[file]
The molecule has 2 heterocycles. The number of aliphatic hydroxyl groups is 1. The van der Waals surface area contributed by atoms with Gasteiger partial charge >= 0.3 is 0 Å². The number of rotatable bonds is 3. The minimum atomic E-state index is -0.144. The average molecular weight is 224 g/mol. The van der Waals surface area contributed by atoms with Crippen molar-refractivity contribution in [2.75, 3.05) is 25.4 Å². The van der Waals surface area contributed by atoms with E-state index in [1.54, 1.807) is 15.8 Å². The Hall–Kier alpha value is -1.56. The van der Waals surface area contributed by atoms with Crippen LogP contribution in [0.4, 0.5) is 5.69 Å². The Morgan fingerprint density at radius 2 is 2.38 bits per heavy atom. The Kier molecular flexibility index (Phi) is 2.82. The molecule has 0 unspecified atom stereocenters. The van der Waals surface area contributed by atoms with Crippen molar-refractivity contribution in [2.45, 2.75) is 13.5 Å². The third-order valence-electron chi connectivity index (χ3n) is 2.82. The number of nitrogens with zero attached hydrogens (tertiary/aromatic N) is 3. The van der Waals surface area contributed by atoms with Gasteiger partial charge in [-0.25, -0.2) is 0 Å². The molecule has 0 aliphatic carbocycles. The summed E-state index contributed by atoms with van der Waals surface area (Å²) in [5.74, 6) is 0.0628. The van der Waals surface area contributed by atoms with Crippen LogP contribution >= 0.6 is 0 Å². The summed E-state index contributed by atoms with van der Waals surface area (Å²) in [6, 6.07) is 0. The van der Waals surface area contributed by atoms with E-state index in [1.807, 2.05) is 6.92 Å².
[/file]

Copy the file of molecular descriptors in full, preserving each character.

The molecule has 2 heterocycles. The number of aliphatic hydroxyl groups is 1. The van der Waals surface area contributed by atoms with Gasteiger partial charge >= 0.3 is 0 Å². The number of rotatable bonds is 3. The minimum atomic E-state index is -0.144. The average molecular weight is 224 g/mol. The van der Waals surface area contributed by atoms with Crippen molar-refractivity contribution in [2.75, 3.05) is 25.4 Å². The van der Waals surface area contributed by atoms with E-state index in [1.54, 1.807) is 15.8 Å². The Hall–Kier alpha value is -1.56. The van der Waals surface area contributed by atoms with Crippen LogP contribution in [0.4, 0.5) is 5.69 Å². The Morgan fingerprint density at radius 2 is 2.38 bits per heavy atom. The Kier molecular flexibility index (Phi) is 2.82. The molecule has 0 unspecified atom stereocenters. The van der Waals surface area contributed by atoms with Crippen molar-refractivity contribution in [2.45, 2.75) is 13.5 Å². The third-order valence-electron chi connectivity index (χ3n) is 2.82. The number of nitrogens with zero attached hydrogens (tertiary/aromatic N) is 3. The van der Waals surface area contributed by atoms with Gasteiger partial charge in [-0.25, -0.2) is 0 Å². The molecule has 0 aliphatic carbocycles. The summed E-state index contributed by atoms with van der Waals surface area (Å²) in [5.74, 6) is 0.0628. The van der Waals surface area contributed by atoms with Crippen LogP contribution >= 0.6 is 0 Å². The summed E-state index contributed by atoms with van der Waals surface area (Å²) in [6, 6.07) is 0. The van der Waals surface area contributed by atoms with E-state index in [1.807, 2.05) is 6.92 Å².